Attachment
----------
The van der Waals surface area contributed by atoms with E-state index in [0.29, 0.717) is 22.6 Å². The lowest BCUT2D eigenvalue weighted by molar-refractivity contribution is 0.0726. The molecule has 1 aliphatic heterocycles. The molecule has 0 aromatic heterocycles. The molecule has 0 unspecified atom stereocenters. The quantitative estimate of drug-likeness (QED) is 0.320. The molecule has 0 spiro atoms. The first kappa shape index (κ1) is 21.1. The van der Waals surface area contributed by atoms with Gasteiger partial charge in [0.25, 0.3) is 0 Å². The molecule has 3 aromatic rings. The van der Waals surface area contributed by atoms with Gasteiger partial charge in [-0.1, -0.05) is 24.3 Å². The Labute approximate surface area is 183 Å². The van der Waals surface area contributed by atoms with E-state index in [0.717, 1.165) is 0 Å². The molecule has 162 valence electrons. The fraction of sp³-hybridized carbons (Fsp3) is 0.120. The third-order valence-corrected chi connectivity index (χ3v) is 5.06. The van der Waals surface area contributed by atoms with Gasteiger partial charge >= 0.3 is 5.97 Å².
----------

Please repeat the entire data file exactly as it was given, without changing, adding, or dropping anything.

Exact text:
The van der Waals surface area contributed by atoms with E-state index in [0.29, 0.717) is 22.6 Å². The lowest BCUT2D eigenvalue weighted by molar-refractivity contribution is 0.0726. The molecule has 1 aliphatic heterocycles. The molecule has 0 aromatic heterocycles. The molecule has 0 unspecified atom stereocenters. The quantitative estimate of drug-likeness (QED) is 0.320. The molecule has 0 spiro atoms. The first kappa shape index (κ1) is 21.1. The van der Waals surface area contributed by atoms with Gasteiger partial charge in [0.25, 0.3) is 0 Å². The molecule has 3 aromatic rings. The van der Waals surface area contributed by atoms with Gasteiger partial charge in [-0.1, -0.05) is 24.3 Å². The Labute approximate surface area is 183 Å². The van der Waals surface area contributed by atoms with E-state index in [0.717, 1.165) is 0 Å². The molecule has 162 valence electrons. The fraction of sp³-hybridized carbons (Fsp3) is 0.120. The third-order valence-corrected chi connectivity index (χ3v) is 5.06. The van der Waals surface area contributed by atoms with Gasteiger partial charge >= 0.3 is 5.97 Å².